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Man dies after live roach-eating contest in Florida

Associated Press | Courtesy John-Patrick McNown
In this frame grab made from video on Friday, Oct. 5, 2012, Edward Archbold celebrates winning a roach-eating contest at Ben Siegel Reptile Store in Deerfield Beach, Fla. Archbold, 32, died shortly after downing dozens of the live bugs as well as worms, authorities said Monday, Oct. 8. Authorities were waiting for results of an autopsy to determine a cause of death.

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By The Associated Press
Tuesday, Oct. 9, 2012, 6:48 a.m.

MIAMI — A contestant in a roach-eating contest who downed dozens of live bugs and worms collapsed and died shortly after winning the contest in South Florida, authorities say.

About 30 contestants ingested the insects during Friday night's contest at Ben Siegel Reptile Store in Deerfield Beach about 40 miles north of Miami. The grand prize was a python.

Edward Archbold, 32, of West Palm Beach became ill shortly after the contest ended and collapsed outside the store, according to a Broward Sheriff's Office statement released Monday. He was taken to a hospital where he was pronounced dead. Authorities were awaiting results of an autopsy to determine a cause of death.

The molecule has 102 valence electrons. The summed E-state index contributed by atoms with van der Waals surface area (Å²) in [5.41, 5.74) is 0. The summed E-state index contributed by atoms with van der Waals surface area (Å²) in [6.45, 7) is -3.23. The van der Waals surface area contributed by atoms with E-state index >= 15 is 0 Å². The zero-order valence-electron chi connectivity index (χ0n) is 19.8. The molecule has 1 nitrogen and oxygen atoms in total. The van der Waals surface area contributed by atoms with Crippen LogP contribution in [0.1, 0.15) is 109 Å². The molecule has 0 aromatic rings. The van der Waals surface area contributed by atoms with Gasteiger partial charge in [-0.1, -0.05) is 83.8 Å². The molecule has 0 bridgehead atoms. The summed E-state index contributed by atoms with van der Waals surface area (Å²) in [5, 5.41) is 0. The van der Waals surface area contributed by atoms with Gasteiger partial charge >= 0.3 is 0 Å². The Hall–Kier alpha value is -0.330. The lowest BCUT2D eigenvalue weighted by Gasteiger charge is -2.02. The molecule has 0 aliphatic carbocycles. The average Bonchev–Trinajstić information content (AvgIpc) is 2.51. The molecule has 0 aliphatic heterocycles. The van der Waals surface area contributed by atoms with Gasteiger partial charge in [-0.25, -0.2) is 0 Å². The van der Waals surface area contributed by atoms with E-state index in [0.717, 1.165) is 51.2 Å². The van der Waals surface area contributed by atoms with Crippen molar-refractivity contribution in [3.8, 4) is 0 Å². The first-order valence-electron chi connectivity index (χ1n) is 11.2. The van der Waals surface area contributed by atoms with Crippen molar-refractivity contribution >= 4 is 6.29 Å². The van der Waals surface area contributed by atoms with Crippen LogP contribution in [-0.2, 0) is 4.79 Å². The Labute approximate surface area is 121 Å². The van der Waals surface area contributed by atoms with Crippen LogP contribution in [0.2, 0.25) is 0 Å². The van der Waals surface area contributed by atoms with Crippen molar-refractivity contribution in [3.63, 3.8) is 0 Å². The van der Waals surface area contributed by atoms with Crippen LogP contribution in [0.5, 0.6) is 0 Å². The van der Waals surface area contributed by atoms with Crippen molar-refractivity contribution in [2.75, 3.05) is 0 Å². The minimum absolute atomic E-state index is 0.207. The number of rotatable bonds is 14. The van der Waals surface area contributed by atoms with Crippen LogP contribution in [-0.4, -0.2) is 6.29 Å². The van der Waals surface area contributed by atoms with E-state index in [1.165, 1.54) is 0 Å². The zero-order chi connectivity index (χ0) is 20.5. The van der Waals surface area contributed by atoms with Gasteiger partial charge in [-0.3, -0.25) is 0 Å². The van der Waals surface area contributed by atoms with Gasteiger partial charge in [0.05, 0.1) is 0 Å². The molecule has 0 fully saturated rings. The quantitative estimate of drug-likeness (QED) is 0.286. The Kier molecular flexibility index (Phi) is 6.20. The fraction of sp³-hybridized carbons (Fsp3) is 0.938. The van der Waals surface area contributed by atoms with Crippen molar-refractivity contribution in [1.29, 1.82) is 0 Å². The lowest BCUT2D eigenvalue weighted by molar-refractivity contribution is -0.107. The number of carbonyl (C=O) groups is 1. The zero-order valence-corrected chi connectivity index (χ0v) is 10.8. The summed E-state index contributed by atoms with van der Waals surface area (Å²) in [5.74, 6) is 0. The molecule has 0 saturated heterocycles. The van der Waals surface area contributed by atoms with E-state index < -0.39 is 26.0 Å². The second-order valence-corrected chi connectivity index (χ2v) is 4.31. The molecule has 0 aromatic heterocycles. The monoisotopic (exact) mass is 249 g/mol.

The sheriff's office said none of the other contestants fell ill.

“Unless the roaches were contaminated with some bacteria or other pathogens, I don't think that cockroaches would be unsafe to eat,” said Michael Adams, professor of entomology at the University of California at Riverside. He said he has never heard of someone dying after consuming roaches.

“Some people do have allergies to roaches,” he added, “but there are no toxins in roaches or related insects.”

There was no updated phone number listed for Archbold in West Palm Beach.

“We feel terribly awful,” said store owner Ben Siegel, who added that Archbold did not appear to be sick before the contest.

“He looked like he just wanted to show off and was very nice,” Siegel said, adding that Archbold was “the life of the party.”

A statement from Siegel's attorney said all the participants signed waivers “accepting responsibility for their participation in this unique and unorthodox contest.”

Siegel said Archbold was selling the exotic prize to a friend who took him to the contest.

The Miami Herald reported the grand prize has been put aside in Archbold's name and will be given to his estate.

The bugs consumed were from an inventory of insects “that are safely and domestically raised in a controlled environment as food for reptiles.”

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